John Suthers, Colorado Attorney General, thinks medical marijuana dispensaries suck -- and here's why
In the beginning, the medical marijuana bill being assembled by Representative Tom Massey was popularly known as the "law-enforcement bill."
"Stay back, dispensaries! Keep your distance!"
Not anymore. The measure put forward by Massey this week (one co-sponsored by Representative Ken Summers, interviewed today in this space), no longer has Colorado Attorney General John Suthers's seal of approval.
Far from it: In lieu of testifying about the bill at the statehouse next week (he has "scheduling conflicts"), Suthers sent a letter to legislators; see it below. In the document, he goes on record as "vehemently opposing any legislation that embraces the clinic or dispensary model for distribution of medical marijuana."
An important note: Suthers refers to "commercial dispensaries or clinics," even though the bill designates such operations as nonprofits. That doesn't mean he sees the Massey model as acceptable, however. AG spokesman Mike Saccone confirms that Suthers considers nonprofit dispensaries to be commercial enterprises even if they're designated nonprofits. "The attorney general opposes the bill," Saccone says.
Boy, does he ever. Here's his take:
February 4, 2010
Dear Members of the Colorado General Assembly,
I join many in law enforcement health care and drug treatment in vehemently opposing any legislation that embraces the clinic or dispensary model for distribution of medical marijuana. My reasons are as follows:
In 2000 the Colorado voters passed Amendment 20 to the Colorado Constitution. In enacting Amendment 20 the voters allowed patients with debilitating medical conditions to assert an affirmative defense to enforcement of the state marijuana laws. Patients are allowed to grow and possess small amounts of marijuana for themselves, or if they choose, to have a "primary caregiver," a person who has "significant responsibility for the welfare of the patient," to grow small amounts for them. Even the proponents of Amendment 20 acknowledged that it did not allow for the commercial sale of marijuana and certainly did not provide for commercial dispensaries or clinics.
For the first eight years the patient/caregiver model worked reasonably well. The medical marijuana registry reached about 1,600 patients. The health department reports patients did not complaint about lack of access to medical marijuana.
But over the last year, with a change in federal policy and the failure of the State Board of Health to implement a limit on the number of patients a caregiver can have, the medical marijuana "industry" has exploded. Dispensaries are claiming to be the primary caregiver for hundreds, and in some cases thousands, of patients. At the rate of current applications, we will soon have 100,000 or more medical marijuana patients claiming to have a debilitating medical condition.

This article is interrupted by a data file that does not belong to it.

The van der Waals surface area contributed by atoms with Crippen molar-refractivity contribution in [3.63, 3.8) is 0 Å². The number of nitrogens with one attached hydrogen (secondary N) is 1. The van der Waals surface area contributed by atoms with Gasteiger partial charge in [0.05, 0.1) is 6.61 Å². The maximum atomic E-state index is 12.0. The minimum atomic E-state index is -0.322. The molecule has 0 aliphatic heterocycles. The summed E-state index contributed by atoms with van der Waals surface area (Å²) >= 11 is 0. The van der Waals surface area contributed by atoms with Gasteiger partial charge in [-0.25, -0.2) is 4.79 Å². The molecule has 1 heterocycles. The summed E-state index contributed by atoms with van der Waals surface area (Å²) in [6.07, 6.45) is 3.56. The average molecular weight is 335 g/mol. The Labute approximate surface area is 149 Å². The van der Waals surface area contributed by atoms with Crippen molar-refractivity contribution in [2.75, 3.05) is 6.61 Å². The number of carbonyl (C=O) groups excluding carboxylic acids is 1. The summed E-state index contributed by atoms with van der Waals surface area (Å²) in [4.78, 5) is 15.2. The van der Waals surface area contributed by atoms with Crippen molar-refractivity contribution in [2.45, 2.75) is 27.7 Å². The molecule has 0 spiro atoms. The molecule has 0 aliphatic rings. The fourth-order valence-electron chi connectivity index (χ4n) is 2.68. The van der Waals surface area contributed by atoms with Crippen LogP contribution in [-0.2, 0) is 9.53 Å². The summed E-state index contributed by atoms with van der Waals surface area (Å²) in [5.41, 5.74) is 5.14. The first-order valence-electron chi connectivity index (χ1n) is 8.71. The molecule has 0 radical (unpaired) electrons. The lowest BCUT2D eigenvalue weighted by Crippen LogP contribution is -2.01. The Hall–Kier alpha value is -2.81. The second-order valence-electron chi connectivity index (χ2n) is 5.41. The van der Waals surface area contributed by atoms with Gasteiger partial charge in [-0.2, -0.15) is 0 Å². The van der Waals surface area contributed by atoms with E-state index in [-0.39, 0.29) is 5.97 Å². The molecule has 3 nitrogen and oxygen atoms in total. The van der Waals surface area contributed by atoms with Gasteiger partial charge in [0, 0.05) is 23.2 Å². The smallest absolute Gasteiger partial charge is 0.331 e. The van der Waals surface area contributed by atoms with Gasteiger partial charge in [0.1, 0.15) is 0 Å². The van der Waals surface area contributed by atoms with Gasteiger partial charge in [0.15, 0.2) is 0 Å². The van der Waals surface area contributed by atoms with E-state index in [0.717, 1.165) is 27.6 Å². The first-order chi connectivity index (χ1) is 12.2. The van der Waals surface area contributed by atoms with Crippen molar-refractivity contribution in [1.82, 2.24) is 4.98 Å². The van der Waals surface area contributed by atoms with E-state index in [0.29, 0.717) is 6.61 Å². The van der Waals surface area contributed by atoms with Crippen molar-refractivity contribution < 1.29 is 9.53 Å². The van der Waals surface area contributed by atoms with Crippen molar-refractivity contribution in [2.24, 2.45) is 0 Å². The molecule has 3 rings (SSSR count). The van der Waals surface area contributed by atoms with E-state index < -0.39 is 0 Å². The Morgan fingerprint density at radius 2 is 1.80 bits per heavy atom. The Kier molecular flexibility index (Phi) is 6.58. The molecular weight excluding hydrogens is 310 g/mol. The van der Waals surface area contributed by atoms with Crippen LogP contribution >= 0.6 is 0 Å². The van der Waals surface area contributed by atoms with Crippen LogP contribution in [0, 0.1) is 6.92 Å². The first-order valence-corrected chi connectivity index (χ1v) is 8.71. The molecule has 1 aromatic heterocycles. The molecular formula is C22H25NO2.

I believe the objective of the legislature in passing medical marijuana legislation should be to implement Amendment 20 and the intent of the voters who passed it. To embrace commercial dispensaries or clinics as a means of distributing marijuana would go far beyond the intent of the voters. In my opinion, it would constitute de facto legalization. But the voters rejected legalization of the drug by a 60/40 margin in 2006. I strongly believe the voters should have a say if the state is going to go beyond the parameters of Amendment 20.
Embracing dispensaries or clinics as a means of commercially distributing marijuana will have profound adverse societal ramifications. Research consistently shows the adolescent marijuana use is a function of accessibility to the drug and social acceptance of the drug; (i.e., the more youth perceive smoking marijuana as a normative behavior, the greater their use of the drug). We've seen significant reduction in teenage use of marijuana over the last several years. Colorado's embrace of commercial dispensaries and the resulting perception that using marijuana is normative behavior, will change that trend. Liberalization of marijuana laws in Alaska, Holland and other places led to significant increases in teenage use. The research also shows that increased adolescent use of marijuana has a high correlation with more serious drug addiction, high school dropout rates and crime, including violent crime. The revenue generated from the marijuana industry will not cover the societal costs we will all incur.
The Colorado General Assembly has exhibited much distress about high school dropout rates in particular, and its societal consequences. If you are serious about wanting to reduce the dropout rate, you should not ignore its correlation with adolescent marijuana use. Pouring more money into schools or school "choice" won't solve the problem of drug impaired teenagers being unable to succeed in school. Please talk to school officials, drug counselors and social workers about the correlations between marijuana use and delinquency and truancy.
I ask you to respect the voters of Colorado and confine your legislative efforts to implementation of the patient/caregiver model they approved in 2000 and by rejecting the creation of a commercial marijuana industry in Colorado without voter approval.
John W. Suthers
Colorado Attorney General